SMS – better known as texting – is a popular way to share quick information between individuals. While it first gained popularity among the teenage sect, SMS drew the attention of enterprises everywhere as a way to communicate with mass markets for a tiny price. Carriers liked the platform as it brought in significant profit without a large burden on the network.
While this is all good news, the future may not bring more of the same. According to this Connected Planet (News - Alert) Online piece, the price of texting has been slowly rising, forcing companies to re-examine their mass communication strategies. As SMS is becoming a big expense, companies are asking how they can mitigate this expense in the future.
The enterprise environment has morphed into a networking environment characterized by IP everywhere. This has a number of people asking when IP is going to truly impact SMS. The answer may have arrived in IP-based Push notifications. IP-based Push offers everything a company likely wants to see in a next-generation SMS product: low cost, real-time two-way communications, ability to place apps on the phone and more.
The arrival of IP-based Push has not escaped notice by carriers and a number of them are moving to embrace Push as part of their communication mix. Even with this movement, however, there are still a number of carriers that are taking a “wait and see” approach. This could be a dangerous move given the importance of real-time communications with mobile phones.
According to Scott Kveton (News - Alert), CEO of Urban Airship, Push is the real deal as the platform has grown from zero to billions of messages served in roughly 18 months. While this does still pale in comparison with the number of SMS messages moving across the mobile networks, SMS also experienced some stagnant years in the beginning. And, the price advantage of Push is nothing to sneeze at: SMS is roughly pennies per message wholesale rate for delivery, and Push notifications through a third-party are thousandths of a cent per message.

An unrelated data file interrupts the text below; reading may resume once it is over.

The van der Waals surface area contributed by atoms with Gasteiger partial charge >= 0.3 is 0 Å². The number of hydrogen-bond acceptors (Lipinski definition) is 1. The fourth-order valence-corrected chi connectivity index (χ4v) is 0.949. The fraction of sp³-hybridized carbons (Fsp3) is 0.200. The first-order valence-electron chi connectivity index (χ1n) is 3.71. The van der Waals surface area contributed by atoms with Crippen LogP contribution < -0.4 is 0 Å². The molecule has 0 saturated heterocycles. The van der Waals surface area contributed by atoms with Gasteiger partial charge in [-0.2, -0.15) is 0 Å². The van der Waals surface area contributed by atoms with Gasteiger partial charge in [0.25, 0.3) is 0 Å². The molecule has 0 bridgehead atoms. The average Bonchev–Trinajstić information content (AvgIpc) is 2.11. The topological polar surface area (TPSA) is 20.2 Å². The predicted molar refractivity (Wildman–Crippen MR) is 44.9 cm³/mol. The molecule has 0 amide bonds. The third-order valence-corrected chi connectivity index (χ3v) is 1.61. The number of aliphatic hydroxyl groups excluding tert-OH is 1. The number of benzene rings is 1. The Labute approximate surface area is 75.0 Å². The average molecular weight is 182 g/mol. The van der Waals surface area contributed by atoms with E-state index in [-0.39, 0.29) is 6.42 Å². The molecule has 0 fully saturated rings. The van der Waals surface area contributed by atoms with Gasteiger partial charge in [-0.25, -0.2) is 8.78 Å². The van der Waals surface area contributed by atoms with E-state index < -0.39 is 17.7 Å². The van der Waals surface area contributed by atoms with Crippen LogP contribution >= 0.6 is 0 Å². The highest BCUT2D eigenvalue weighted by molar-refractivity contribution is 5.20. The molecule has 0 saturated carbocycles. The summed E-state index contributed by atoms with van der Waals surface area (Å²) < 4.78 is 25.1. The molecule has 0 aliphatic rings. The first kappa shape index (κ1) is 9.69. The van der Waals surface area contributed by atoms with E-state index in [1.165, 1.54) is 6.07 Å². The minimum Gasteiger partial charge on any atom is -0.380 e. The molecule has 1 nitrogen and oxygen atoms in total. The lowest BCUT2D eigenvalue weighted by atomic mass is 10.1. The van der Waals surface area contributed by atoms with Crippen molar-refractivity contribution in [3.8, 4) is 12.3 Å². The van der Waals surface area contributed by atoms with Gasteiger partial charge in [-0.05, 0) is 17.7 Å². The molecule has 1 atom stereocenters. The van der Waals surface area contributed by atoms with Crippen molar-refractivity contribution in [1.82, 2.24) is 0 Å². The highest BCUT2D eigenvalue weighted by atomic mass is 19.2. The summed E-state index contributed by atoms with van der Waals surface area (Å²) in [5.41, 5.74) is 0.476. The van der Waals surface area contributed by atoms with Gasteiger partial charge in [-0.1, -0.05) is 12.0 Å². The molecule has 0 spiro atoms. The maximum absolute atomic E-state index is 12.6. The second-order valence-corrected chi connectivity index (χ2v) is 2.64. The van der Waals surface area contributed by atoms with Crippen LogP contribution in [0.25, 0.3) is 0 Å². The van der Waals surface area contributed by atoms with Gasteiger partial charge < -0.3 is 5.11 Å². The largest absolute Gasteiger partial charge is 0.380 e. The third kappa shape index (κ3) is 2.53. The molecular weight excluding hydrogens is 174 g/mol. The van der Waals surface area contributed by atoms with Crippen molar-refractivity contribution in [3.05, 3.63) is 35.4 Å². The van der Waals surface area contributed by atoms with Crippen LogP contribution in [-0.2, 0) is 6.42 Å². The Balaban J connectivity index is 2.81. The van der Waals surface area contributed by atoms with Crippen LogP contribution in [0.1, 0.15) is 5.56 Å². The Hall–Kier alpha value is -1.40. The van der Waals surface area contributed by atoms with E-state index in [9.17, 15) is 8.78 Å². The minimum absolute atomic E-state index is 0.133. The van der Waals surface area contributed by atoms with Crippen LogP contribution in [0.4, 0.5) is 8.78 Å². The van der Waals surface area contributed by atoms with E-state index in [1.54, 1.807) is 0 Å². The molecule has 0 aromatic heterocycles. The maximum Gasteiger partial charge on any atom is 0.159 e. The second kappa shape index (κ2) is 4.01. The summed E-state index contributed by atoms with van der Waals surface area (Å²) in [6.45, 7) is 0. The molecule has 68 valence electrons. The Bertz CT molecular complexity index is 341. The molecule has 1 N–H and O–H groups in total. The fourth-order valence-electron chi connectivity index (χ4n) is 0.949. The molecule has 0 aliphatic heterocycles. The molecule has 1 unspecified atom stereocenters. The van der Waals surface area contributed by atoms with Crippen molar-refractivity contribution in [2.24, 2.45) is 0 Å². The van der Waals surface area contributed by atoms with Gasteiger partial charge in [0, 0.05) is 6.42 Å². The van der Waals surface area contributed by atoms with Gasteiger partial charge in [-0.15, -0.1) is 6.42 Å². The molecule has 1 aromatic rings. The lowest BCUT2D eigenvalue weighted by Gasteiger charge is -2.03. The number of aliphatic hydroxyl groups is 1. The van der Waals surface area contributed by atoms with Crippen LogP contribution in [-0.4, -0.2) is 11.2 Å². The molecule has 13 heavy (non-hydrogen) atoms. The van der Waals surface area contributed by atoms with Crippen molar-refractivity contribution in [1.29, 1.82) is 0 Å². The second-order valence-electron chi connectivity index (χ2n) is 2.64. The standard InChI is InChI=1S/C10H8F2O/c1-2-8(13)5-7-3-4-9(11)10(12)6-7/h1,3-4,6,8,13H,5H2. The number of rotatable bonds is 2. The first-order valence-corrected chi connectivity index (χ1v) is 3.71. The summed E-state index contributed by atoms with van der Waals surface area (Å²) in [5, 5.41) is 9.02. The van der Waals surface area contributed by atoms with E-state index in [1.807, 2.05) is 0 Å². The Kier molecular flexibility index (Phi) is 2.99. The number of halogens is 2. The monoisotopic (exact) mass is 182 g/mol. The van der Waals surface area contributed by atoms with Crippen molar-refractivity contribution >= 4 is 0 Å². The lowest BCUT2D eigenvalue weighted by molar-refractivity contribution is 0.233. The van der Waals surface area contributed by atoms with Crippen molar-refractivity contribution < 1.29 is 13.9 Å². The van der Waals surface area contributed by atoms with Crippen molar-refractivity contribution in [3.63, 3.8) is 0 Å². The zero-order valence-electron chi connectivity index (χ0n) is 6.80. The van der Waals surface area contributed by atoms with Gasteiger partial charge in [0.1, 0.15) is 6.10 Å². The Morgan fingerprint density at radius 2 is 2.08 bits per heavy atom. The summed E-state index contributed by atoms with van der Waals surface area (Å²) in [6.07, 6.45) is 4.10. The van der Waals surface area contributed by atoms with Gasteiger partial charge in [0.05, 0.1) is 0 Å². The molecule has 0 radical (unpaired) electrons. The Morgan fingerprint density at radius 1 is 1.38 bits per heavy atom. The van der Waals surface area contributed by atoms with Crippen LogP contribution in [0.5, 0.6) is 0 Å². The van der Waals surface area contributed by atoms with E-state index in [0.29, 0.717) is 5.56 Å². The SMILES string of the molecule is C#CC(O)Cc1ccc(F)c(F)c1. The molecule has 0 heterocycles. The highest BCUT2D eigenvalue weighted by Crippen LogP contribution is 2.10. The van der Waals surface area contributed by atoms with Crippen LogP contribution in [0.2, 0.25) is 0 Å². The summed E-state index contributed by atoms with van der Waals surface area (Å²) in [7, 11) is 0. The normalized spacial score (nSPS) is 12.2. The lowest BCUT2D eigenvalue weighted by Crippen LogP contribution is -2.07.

The downside is that Push is not yet ready to effectively compete with SMS, but that is likely to change rapidly, especially as great promise from Push aggregators has already been demonstrated. These companies will handle the complexities involved with sending Push notifications to multiple carriers and sort out the individual device compatibility issues to smooth the process.
Efficient communications at the very core are all about least cost routing: get the job done for the lowest price possible. Push offers this element in taking communications beyond SMS and integrating the potential available in an all-IP environment. It will take time, but it is likely coming.
Susan J. Campbell is a contributing editor for TMCnet and has also written for eastbiz.com. To read more of Susan’s articles, please visit her columnist page.
Edited by Jaclyn Allard